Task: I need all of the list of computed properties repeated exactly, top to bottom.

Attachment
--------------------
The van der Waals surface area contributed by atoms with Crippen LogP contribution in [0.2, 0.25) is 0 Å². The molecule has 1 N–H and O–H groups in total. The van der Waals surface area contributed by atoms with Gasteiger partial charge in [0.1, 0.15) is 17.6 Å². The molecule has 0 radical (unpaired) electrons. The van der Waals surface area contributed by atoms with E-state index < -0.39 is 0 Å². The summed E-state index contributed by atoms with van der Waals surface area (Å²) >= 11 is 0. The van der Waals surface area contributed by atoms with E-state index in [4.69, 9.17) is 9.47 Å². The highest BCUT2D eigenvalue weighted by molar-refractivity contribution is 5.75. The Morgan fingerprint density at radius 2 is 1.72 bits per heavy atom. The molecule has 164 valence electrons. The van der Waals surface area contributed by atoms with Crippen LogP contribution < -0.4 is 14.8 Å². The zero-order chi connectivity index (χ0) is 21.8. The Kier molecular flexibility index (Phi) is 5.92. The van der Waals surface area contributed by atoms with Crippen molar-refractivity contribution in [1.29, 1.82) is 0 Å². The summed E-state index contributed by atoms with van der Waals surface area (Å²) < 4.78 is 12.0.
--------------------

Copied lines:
The van der Waals surface area contributed by atoms with Crippen LogP contribution in [0.2, 0.25) is 0 Å². The molecule has 1 N–H and O–H groups in total. The van der Waals surface area contributed by atoms with Gasteiger partial charge in [0.1, 0.15) is 17.6 Å². The molecule has 0 radical (unpaired) electrons. The van der Waals surface area contributed by atoms with E-state index < -0.39 is 0 Å². The summed E-state index contributed by atoms with van der Waals surface area (Å²) >= 11 is 0. The van der Waals surface area contributed by atoms with E-state index in [4.69, 9.17) is 9.47 Å². The highest BCUT2D eigenvalue weighted by molar-refractivity contribution is 5.75. The Morgan fingerprint density at radius 2 is 1.72 bits per heavy atom. The molecule has 164 valence electrons. The van der Waals surface area contributed by atoms with Crippen LogP contribution < -0.4 is 14.8 Å². The zero-order chi connectivity index (χ0) is 21.8. The Kier molecular flexibility index (Phi) is 5.92. The van der Waals surface area contributed by atoms with Crippen molar-refractivity contribution in [1.29, 1.82) is 0 Å². The summed E-state index contributed by atoms with van der Waals surface area (Å²) < 4.78 is 12.0.